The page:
CVICU, as a new grad?

Specialties CCU


Hello All-

Graduating an ABSN program in December 2023 and very interested in CRNA as a specialty down the line. I know this requires a ton of work and at least 2 years of experience, but I noticed that these programs like to see experience in ICU or CCU of some sort. Most interestingly, I was wondering what the chances are of getting a position in CVICU, CTICU, CSICU or PACU would be for a new grad in 2023-2024.

Wondering if this is possible, or what the best path to get to one of these positions could be. Interested in timeline and career path here.

Thank You in Advance.


22 Posts

Specializes in ICU | Critical Care | CCRN.

Hi. Congratulations on the upcoming graduation 🎓

I'd like to give you a simple answer, 😉 but is be cheating you, so bear with me... 

Like many, coming from EMS into nursing, I wanted nothing less the critical care right away. I'm turns, my RN career first started out in homecare hospice. Then an opportunity came for a hospital medsurge/vent/infection disease/tele(ish)/geriatric/psych unit. The only thing we didn't do were acute vents (those were sent to acute vent floor) and cardiac gtt (also sent to that floor). Got tell you, I've got pretty comfortable there and reached my level of seniority and boredom there. Once in a while, we'd see an interesting case but otherwise, 7-9 pts on average, it became mandane. 

However, on 2020 between Feb and June, I've seen enough "action" that I was FOREVER thankful that I was in the medsurge floor. Side disclaimer, I'm a nerd 🤓 I'll do self learning, I'll take a class or even a full course for my self, for fun, just to learn. BUT being on medsurge floor and learning the basics, learning fundamentals of acute care, gave me a very strong foundation. I'd avoid calling an RRT like a plague, meaning I'll do everything possible that needs to be done and learned to anticipate what could be done, all to avoid an RRT bc I HATE the paperwork. One of the biggest compliments I got from hospitalists, during a RRT is "why aren't you in ICU?" - At that time, the right scheduling opportunity wasn't there.

It was during those 3 months, I realized, that had it not been for fundamentals of medsurge, I'd probably not survive hospital career as RN. 

Moving fwd, I finally did get into ICU. At this point, almost a year and a half later, I probably ask the most Qs on biochem/pathophysiology/treatment, etc etc... Sure, docs and PAs are saying that it's OK and good to ask, but even I feel that sometimes they just want me to shut up LOL.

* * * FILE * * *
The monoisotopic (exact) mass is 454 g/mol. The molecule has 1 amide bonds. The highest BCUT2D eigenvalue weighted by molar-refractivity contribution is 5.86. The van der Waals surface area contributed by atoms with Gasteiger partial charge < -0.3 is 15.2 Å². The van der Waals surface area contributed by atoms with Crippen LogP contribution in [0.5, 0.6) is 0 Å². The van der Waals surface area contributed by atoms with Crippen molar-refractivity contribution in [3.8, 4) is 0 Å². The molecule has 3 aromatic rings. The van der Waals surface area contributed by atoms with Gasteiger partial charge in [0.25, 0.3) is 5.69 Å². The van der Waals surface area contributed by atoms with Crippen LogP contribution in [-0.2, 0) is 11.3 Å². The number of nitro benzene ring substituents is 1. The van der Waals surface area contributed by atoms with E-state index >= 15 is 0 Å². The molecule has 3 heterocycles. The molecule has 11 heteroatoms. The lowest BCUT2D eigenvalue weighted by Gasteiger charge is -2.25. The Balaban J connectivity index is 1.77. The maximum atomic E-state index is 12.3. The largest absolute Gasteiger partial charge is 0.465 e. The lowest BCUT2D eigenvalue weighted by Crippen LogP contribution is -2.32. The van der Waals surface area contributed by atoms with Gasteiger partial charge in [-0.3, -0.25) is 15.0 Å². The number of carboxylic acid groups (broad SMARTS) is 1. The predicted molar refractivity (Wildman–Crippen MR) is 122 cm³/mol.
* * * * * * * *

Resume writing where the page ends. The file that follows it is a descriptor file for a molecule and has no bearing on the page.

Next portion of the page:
My simple answer is, do medsurge, learn the basics and get strong with it, then go on.

HOWEVER, when you get your RN license and if an opportunity comes to jump into critical care - yea, it'll be tough, but make sure that on top of why you're learning there, you're investing as much time into getting the basics/fundamentals under your belt. 


A friend of mine, she's been an educator in my hospital and now does precepting as well as ED RN .... Her biggest pet peeves, is that new grads m, especially lately, don't have good fundamentals and that's because over last 2-3yrs, RN students spend more time on zoom classes then seeing actual patients. So the challenge that you'll have for your self, is learning both critical care all while getting basic medsurge under you're belt. 


Good Luck! 



9 Posts

Specializes in ICU.

There is a hand full of new grad programs that offer specialty units. The best thing you can do is get a preceptorship in ICU and start looking at new grad programs asap. I agree with Jxk RN that you need a good foundation, but it depends on the new nurse's experience and background. We don't know what you know or experience. As for CRNA, I recommend shadowing some and documenting your experiences, and most programs would not accept PACU of ED experience. Do not say that you are interested in CRNA in your ICU interview. Best of luck.


Times have changed, new grads are getting into these specialty units ALL THE TIME. The trick is, get into a nurse residency program. These programs are rigorous, usually have you orienting for 6 months on the unit, and they really put the focus on your education and the fundamentals to give you a great basis to start in these units. I would look into that, and if critical care is what you're after then go get it! You spent good money on your education, so go out and use it the way you want to. That said, if and when you do get into a program, be a sponge and never stop learning! They expect you to be on the top of your game at all times in these programs. 

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